Re:Netgear should bear the cost... (0, Troll)

stratjakt (596332) | more than 10 years ago | (#6766939)

Yeah people are so stupid.

Know what? I dont daily check USRobotics.com to make sure I have the latest modem firmware, nor do I go to logitech to make sure I have the latest mouse drivers.

It isnt that people are stupid or lazy, they obviously just have better ways to spend their time.

Most people who work with computers aren't IT douchebags who sit around on the internet all day looking for a new patch to install. You aren't elite. You're the lowest rung on the ladder.

Now hurry the fuck up and replace the toner cartridge in the xerox, monkey boy.

i know USA isnt .AU but.. (2, Insightful)

sjwt (161428) | more than 10 years ago | (#6766757)

With the state of uni bugets out this way,
i think net gear should be thankfull that
it wasnt sued for the bandwidth costs and
the reduced levels of service for the uni..

DMCA + Copyright law (0)

NoSuchGuy (308510) | more than 10 years ago | (#6766760)

What about that the University of Wisconsin-Madison has "... determined that at least the following code images explicitly contain our server's IP address: MR814_4_11.bin, MR814_v409.bin, RP614_4_0_0.bin, RP614_4_12.bin.".? Isn't this some kind of reverse engenerring or "theft" of copyrighted information / IP?

Will / can Netgear sue them under the DMCA or Copyright law?

NoSuchGuy

And then, on friday august 22 2003.. (4, Funny)

192939495969798999 (58312) | more than 10 years ago | (#6766761)

And then we got a ridiculous number of HTTP requests about the problem, which caused our server to explode and rain tiny bits of hazardous material into Lake Michigan. Fortunately, the indigenous wildlife was not affected, because nothing lives in Lake Michigan.

Re:And then, on friday august 22 2003.. (0, Flamebait)

Raven42rac (448205) | more than 10 years ago | (#6766772)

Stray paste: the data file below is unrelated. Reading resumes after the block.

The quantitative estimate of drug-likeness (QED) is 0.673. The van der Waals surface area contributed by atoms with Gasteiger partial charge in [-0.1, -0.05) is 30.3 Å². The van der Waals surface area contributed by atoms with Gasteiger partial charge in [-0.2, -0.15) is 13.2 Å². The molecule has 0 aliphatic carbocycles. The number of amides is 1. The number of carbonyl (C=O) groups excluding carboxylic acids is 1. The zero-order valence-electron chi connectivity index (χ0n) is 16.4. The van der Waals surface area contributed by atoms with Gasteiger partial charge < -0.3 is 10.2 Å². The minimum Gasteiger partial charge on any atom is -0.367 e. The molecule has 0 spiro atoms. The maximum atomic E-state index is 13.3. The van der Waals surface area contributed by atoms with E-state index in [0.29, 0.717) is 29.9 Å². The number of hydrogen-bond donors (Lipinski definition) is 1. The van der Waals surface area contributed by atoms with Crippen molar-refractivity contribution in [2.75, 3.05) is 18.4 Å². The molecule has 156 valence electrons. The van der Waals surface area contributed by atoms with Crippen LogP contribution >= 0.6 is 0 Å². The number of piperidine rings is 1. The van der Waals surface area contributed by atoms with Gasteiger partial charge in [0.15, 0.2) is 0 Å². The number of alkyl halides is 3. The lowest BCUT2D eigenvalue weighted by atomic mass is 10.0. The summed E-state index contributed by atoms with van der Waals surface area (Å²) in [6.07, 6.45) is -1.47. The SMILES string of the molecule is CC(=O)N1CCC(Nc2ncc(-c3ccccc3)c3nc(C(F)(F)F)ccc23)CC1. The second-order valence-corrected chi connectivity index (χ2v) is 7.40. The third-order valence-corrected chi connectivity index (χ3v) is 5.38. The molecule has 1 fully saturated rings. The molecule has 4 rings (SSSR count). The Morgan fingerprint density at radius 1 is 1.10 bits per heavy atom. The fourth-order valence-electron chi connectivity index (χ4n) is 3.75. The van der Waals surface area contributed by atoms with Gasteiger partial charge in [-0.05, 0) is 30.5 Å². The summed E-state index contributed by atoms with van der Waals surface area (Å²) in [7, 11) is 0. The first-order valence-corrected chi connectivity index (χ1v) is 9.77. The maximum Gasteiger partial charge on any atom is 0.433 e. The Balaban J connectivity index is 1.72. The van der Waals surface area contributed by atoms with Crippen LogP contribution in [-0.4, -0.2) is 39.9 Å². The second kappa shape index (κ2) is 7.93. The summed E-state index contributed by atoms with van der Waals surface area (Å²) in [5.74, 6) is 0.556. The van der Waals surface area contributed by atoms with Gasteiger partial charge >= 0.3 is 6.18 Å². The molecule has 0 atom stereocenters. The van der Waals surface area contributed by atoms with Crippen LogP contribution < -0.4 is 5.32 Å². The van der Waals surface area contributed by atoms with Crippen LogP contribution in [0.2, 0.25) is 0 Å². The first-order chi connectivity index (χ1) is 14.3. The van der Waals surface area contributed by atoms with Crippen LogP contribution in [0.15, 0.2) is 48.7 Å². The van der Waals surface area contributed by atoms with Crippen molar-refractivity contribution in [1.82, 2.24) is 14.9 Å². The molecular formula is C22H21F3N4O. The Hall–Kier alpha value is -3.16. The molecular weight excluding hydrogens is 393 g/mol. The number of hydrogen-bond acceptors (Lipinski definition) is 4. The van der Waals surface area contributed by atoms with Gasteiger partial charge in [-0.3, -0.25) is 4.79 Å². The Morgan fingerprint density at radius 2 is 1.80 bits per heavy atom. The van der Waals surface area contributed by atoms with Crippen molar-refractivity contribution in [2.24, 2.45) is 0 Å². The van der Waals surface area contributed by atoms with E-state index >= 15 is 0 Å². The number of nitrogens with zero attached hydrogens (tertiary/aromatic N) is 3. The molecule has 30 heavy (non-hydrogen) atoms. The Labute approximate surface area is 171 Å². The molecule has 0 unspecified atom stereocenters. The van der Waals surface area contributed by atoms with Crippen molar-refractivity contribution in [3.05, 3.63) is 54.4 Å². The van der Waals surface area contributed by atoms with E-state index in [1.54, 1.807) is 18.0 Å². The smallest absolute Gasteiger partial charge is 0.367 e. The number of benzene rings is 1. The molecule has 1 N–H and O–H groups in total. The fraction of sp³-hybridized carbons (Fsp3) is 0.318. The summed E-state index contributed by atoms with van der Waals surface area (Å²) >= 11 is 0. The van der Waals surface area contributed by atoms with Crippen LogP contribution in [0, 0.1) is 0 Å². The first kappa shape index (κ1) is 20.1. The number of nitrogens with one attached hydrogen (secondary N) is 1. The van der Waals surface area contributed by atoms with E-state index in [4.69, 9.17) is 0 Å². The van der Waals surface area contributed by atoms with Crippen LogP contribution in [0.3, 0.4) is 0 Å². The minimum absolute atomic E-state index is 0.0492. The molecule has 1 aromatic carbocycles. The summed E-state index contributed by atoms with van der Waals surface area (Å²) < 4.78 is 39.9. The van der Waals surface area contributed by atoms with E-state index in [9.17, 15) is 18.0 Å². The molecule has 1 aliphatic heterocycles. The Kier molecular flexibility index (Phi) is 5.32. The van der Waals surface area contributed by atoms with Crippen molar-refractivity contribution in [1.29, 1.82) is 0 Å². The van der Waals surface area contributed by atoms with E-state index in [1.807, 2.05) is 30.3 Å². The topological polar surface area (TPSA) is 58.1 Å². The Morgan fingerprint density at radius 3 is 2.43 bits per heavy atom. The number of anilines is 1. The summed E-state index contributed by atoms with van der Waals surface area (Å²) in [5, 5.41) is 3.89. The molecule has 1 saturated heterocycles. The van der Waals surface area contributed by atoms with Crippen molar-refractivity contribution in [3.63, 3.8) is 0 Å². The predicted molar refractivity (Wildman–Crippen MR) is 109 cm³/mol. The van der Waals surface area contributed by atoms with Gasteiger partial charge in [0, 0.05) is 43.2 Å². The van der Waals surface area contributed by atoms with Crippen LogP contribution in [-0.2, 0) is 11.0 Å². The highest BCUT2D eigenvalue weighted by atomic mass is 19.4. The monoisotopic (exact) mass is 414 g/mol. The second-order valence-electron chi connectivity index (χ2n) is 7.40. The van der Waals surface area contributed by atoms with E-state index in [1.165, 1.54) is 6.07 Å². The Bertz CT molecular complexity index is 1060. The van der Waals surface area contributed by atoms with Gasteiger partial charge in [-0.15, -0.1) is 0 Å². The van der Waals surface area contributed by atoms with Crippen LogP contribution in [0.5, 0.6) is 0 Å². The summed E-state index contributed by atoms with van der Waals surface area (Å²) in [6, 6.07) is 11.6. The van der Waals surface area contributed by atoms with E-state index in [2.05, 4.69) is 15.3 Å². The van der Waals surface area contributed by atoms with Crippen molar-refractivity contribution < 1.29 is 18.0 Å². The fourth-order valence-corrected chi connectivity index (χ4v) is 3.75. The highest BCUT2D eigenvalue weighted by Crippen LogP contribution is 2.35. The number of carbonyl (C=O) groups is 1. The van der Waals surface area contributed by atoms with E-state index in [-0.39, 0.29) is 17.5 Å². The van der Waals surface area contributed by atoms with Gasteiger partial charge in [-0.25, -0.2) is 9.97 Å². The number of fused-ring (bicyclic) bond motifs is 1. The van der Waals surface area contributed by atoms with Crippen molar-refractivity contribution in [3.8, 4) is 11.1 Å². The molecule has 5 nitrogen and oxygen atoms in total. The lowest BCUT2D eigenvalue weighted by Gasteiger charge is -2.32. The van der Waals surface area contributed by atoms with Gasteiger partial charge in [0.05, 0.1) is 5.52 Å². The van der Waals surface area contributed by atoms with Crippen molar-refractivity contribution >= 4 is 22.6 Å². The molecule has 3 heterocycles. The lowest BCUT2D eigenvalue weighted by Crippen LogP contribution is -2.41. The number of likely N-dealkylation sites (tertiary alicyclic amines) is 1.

I am pretty sure the web and ntp servers are seperate, unless dunces are running the CS department over there.

(Geography)Re:And then, on friday august 22 2003.. (2, Informative)

StuDude (627980) | more than 10 years ago | (#6766822)

Of course, UW-Madison isn't on Lake Michigan (it is in south-central Wisconsin). That must have been quite a server explosion (90+ miles)!!

Re:And then, on friday august 22 2003.. (2, Informative)

Ericfoos (590524) | more than 10 years ago | (#6766847)

You mean Lake Monona and Lake Mendota, not Lake Michigan

Simple Fix (5, Funny)

Boss, Pointy Haired (537010) | more than 10 years ago | (#6766795)

UWisc hard codes the date/time on their time time server to 2038-19-01 03:14:00.

After 6 seconds, the netgear will crash and burn as a result of the Y2K38 problem and the requests will be no more.

Think Strata (5, Informative)

n9fzx (128488) | more than 10 years ago | (#6766796)

Dave Mill's original clock distribution architecture ala NTP was based loosely on the Bell System's inverted tree structure. Only the top level servers are locked to the national servers; the next level is locked to the top level, and so on. In theory, it's a perfectly scalable infrastructure, with terrific fan-out.

Unfortunately, the code droids seem to think that there's something magical about being at Stratum 2 instead of Stratum 3 or Stratum 4; also, they seem perfectly willing to take advantage of a nonprofit consortium (the owners/operators of public Strat 1 clocks) instead of spending the $500 or so on hardware to service their own customers, who presumably paid them for something.

Anyone else remember the Good Old Days when it was considered polite to ask first before using someone else's clock?

[Truechiming since 1987...]

In Soviet Jersey... (-1)

Anonymous Coward | more than 10 years ago | (#6766811)

The ntp server pings YOU!

Mentioned on ntp.org mailing list a while ago.. (5, Informative)

James_G (71902) | more than 10 years ago | (#6766836)

I can't get to the article, so in the meantime, here's the text of an email about this with some details that was sent to an ntp.org mailing list back in June:

David L. Mills wrote on 2003-06-26 10:55:

> Guys,
>
> I find myself on the review team for an incident taking place at U Wisconsin/Madison. Apparently, the Netgear folks have manufactured some 700,000 routers with embedded SNTP clients configured to use the public U Wisconsin NTP server. The server address is unchangeable and the client cannot be disabled. If that isn't bad enough, if the client gets no replies, it starts sending packets at one-second intervals until forever and without backoff.
>
> The U Wisconsin folks determined some 285,000 different IP addresses are now sending between 300 and 700 packets per second requiring between 150 and 400 megabits per second. Apparently, the principal eason for this flux is misconfiguration of the firewall component of the router. This is costing them $266 per day.
>